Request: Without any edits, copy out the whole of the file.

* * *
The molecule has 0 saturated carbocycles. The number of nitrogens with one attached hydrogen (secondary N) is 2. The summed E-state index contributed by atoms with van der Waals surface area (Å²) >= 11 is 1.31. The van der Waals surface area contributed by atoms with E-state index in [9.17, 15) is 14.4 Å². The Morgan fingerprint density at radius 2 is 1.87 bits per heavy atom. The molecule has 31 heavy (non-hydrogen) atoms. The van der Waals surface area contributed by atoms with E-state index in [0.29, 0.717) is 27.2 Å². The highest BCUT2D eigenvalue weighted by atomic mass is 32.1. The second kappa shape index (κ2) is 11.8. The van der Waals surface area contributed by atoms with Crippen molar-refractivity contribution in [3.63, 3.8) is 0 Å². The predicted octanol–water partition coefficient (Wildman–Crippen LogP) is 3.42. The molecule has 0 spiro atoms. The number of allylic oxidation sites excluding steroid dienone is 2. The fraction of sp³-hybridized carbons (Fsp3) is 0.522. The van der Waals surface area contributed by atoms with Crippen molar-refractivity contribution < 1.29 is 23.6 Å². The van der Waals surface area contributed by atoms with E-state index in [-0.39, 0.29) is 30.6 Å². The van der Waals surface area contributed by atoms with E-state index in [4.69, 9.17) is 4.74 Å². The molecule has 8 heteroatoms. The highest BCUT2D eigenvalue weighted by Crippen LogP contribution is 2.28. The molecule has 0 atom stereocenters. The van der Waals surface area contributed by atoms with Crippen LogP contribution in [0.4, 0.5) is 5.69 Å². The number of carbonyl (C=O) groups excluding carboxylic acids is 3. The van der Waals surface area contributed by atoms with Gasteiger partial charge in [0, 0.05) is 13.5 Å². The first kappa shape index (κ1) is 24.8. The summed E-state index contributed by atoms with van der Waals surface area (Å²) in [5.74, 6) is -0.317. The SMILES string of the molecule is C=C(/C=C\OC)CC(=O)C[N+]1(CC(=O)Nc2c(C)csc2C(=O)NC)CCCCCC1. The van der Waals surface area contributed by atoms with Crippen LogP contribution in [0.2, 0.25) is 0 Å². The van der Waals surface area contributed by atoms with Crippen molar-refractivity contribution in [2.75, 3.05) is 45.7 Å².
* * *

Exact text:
The molecule has 0 saturated carbocycles. The number of nitrogens with one attached hydrogen (secondary N) is 2. The summed E-state index contributed by atoms with van der Waals surface area (Å²) >= 11 is 1.31. The van der Waals surface area contributed by atoms with E-state index in [9.17, 15) is 14.4 Å². The Morgan fingerprint density at radius 2 is 1.87 bits per heavy atom. The molecule has 31 heavy (non-hydrogen) atoms. The van der Waals surface area contributed by atoms with E-state index in [0.29, 0.717) is 27.2 Å². The highest BCUT2D eigenvalue weighted by atomic mass is 32.1. The second kappa shape index (κ2) is 11.8. The van der Waals surface area contributed by atoms with Crippen molar-refractivity contribution in [3.63, 3.8) is 0 Å². The predicted octanol–water partition coefficient (Wildman–Crippen LogP) is 3.42. The molecule has 0 spiro atoms. The number of allylic oxidation sites excluding steroid dienone is 2. The fraction of sp³-hybridized carbons (Fsp3) is 0.522. The van der Waals surface area contributed by atoms with Crippen molar-refractivity contribution < 1.29 is 23.6 Å². The van der Waals surface area contributed by atoms with E-state index in [-0.39, 0.29) is 30.6 Å². The van der Waals surface area contributed by atoms with E-state index in [4.69, 9.17) is 4.74 Å². The molecule has 8 heteroatoms. The highest BCUT2D eigenvalue weighted by Crippen LogP contribution is 2.28. The molecule has 0 atom stereocenters. The van der Waals surface area contributed by atoms with Crippen LogP contribution in [0.4, 0.5) is 5.69 Å². The number of carbonyl (C=O) groups excluding carboxylic acids is 3. The van der Waals surface area contributed by atoms with Gasteiger partial charge in [0, 0.05) is 13.5 Å². The first kappa shape index (κ1) is 24.8. The summed E-state index contributed by atoms with van der Waals surface area (Å²) in [5.74, 6) is -0.317. The SMILES string of the molecule is C=C(/C=C\OC)CC(=O)C[N+]1(CC(=O)Nc2c(C)csc2C(=O)NC)CCCCCC1. The van der Waals surface area contributed by atoms with Crippen LogP contribution in [0.2, 0.25) is 0 Å². The van der Waals surface area contributed by atoms with Crippen molar-refractivity contribution in [2.75, 3.05) is 45.7 Å².